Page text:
Shibuya Lab

Shibuya Lab


Meiosis and mitosis

In order to faithfully transmit their genetic information to their progeny, eukaryotic species possess a specialized form of cell division called meiosis. During meiosis, the chromosome number is accurately halved through two successive rounds of cell division following a single round of DNA replication, and the result is haploid germ cells. The characteristic events during meiosis are the pairing/synapsis and recombination of homologous chromosomes in prophase I. These steps ensure the formation of bivalent chromosomes specific in meiosis. Misregulation of these processes results in various genetic disorders including aneuploidy, Down Syndrome, infertility, and azoospermia.

Our studies try to address the fundamental question of how pairing/synapsis and recombination of homologous chromosomes are regulated on the molecular level during mammalian meiosis using the mouse as our model system. We employ a combination of genetic, molecular, cytological, and biochemical approaches.

Telomere in meiosis

Telomeres are composed of repetitive DNA sequences, to which the shelterin complex constitutively binds to protect the terminal DNA. To achieve pairing/synapsis of homologous chromosomes, meiotic chromosomes move within the nucleus by attachment of the telomeres to the nuclear membrane. Recent studies have identified a multi-subunit DNA-binding complex, TERB1-TERB2-MAJIN, that binds to telomeric DNA in mammalian germ cells[1],[2],[3],[4]. TERB1-TERB2-MAJIN is responsible for the attachment of telomeres to the nuclear membrane and drives the subsequent chromosome movement along the membrane. We are interested in the molecular regulations directing TERB1-TERB2-MAJIN complex assembly[5] as well the identification of novel factors regulating telomere dynamics in germ cells.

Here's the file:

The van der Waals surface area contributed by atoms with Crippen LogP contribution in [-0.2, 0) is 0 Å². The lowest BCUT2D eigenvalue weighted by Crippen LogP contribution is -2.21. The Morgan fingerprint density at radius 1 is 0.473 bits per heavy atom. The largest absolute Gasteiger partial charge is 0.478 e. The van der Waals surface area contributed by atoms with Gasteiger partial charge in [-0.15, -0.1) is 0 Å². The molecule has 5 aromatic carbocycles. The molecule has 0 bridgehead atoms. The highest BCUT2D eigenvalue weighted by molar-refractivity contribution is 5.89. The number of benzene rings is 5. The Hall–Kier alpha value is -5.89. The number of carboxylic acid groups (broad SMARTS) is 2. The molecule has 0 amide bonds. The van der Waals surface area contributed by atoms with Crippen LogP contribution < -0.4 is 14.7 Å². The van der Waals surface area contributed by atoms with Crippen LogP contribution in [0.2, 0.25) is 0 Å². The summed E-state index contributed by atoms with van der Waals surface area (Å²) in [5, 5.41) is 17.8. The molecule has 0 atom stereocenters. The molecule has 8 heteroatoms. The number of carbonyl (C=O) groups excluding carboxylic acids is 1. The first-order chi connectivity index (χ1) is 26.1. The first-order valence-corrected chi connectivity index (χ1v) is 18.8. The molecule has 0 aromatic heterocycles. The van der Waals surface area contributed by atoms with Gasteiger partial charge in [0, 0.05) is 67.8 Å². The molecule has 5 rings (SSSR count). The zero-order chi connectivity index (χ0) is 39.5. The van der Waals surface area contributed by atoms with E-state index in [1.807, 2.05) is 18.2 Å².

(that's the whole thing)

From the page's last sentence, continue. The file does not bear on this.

Meiotic homologous recombination

The DNA double strand breaks (DSBs) are well recognized as a major driving force in cancer development and progression. Despite its potential threatening, DSBs are intentionally introduced genome-wide specifically in germ cells. Meiotic DSBs are needed to exchange DNA strand between homologous chromosomes, as an initial step of meiotic homologous recombination. The meiotic DSBs are repaired by the invasion of the single-stranded DNA into the homologous DNA catalyzed by the RAD51 and DMC1 recombinases. The strand invasion results in the formation of a joint molecule structure that is ultimately resolved into a crossover.

Recently, we have identified a novel protein termed Meiotic localizer of BRCA2 (MEILB2)[6], which binds to the meiotic DSBs and forms complex with RAD51 as well as its mediator protein BRCA2. BRCA2 is a potent tumor suppressor involved in DNA break repair in cancer cells, however, its meiotic functions has been largely elusive. We found that MEILB2 promotes the localization of BRCA2, RAD51, and DMC1 at meiotic DSBs and ensures the proper DSB repair in meiosis.


  • [1] Shibuya H, Hernández-Hernández A, Morimoto A, Lumi Negishi, Höög C, Watanabe Y.
    MAJIN links telomeric DNA to the nuclear membrane by exchanging telomere cap.
    Cell. 2015
  • [2] Shibuya H, Morimoto A, Watanabe Y.
    The Dissection of Meiotic Chromosome Movement in Mice Using an In Vivo Electroporation Technique.
    Plos Genetics. 2014
  • [3] Shibuya H, Ishiguro K, Watanabe Y.
    The TRF1-binding protein TERB1 promotes chromosome movement and telomere rigidity in meiosis.
    Nature Cell Biology. 2014
  • [4] Morimoto A*, Shibuya H*, Zhu X, Kim J, Ishiguro K, Han M, Watanabe Y (*Equal contributions).
    A conserved KASH domain protein associates with telomeres, SUN1, and dynactin during mammalian meiosis.
    The Journal of Cell Biology. 2012
  • [5] Zhang J, Tu Z, Watanabe Y, Shibuya H.
    Distinct TERB1 domains regulate different protein interactions for meiotic telomere movement.
    Cell Reports. 2017
  • [6] Zhang J *, Fujiwara Y *, Yamamoto S, Shibuya H. (*co-first authors)
    A meiosis-specific BRCA2 binding protein recruits recombinases to DNA double-strand breaks to ensure homologous recombination.
    Nature Communications. 2019
Copyright © Hiroki Shibuya